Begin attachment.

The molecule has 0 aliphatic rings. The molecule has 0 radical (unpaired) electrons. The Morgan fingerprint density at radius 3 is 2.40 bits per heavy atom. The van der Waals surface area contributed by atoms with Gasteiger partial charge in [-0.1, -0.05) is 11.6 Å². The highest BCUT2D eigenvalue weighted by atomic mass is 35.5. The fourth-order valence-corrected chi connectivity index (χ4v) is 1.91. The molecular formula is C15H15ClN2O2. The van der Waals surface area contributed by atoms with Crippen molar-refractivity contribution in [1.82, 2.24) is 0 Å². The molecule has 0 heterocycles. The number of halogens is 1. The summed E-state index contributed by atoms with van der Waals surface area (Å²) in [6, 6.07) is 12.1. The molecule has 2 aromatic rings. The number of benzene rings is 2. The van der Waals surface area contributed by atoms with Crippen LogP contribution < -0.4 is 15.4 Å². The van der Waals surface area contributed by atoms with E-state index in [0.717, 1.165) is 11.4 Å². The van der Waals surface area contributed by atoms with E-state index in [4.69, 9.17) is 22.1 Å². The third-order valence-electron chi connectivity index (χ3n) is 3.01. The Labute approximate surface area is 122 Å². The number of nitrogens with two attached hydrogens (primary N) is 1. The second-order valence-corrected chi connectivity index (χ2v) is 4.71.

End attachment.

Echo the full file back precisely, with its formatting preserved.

The molecule has 0 aliphatic rings. The molecule has 0 radical (unpaired) electrons. The Morgan fingerprint density at radius 3 is 2.40 bits per heavy atom. The van der Waals surface area contributed by atoms with Gasteiger partial charge in [-0.1, -0.05) is 11.6 Å². The highest BCUT2D eigenvalue weighted by atomic mass is 35.5. The fourth-order valence-corrected chi connectivity index (χ4v) is 1.91. The molecular formula is C15H15ClN2O2. The van der Waals surface area contributed by atoms with Crippen molar-refractivity contribution in [1.82, 2.24) is 0 Å². The molecule has 0 heterocycles. The number of halogens is 1. The summed E-state index contributed by atoms with van der Waals surface area (Å²) in [6, 6.07) is 12.1. The molecule has 2 aromatic rings. The number of benzene rings is 2. The van der Waals surface area contributed by atoms with Crippen LogP contribution < -0.4 is 15.4 Å². The van der Waals surface area contributed by atoms with E-state index in [0.717, 1.165) is 11.4 Å². The van der Waals surface area contributed by atoms with E-state index in [4.69, 9.17) is 22.1 Å². The third-order valence-electron chi connectivity index (χ3n) is 3.01. The Labute approximate surface area is 122 Å². The number of nitrogens with two attached hydrogens (primary N) is 1. The second-order valence-corrected chi connectivity index (χ2v) is 4.71.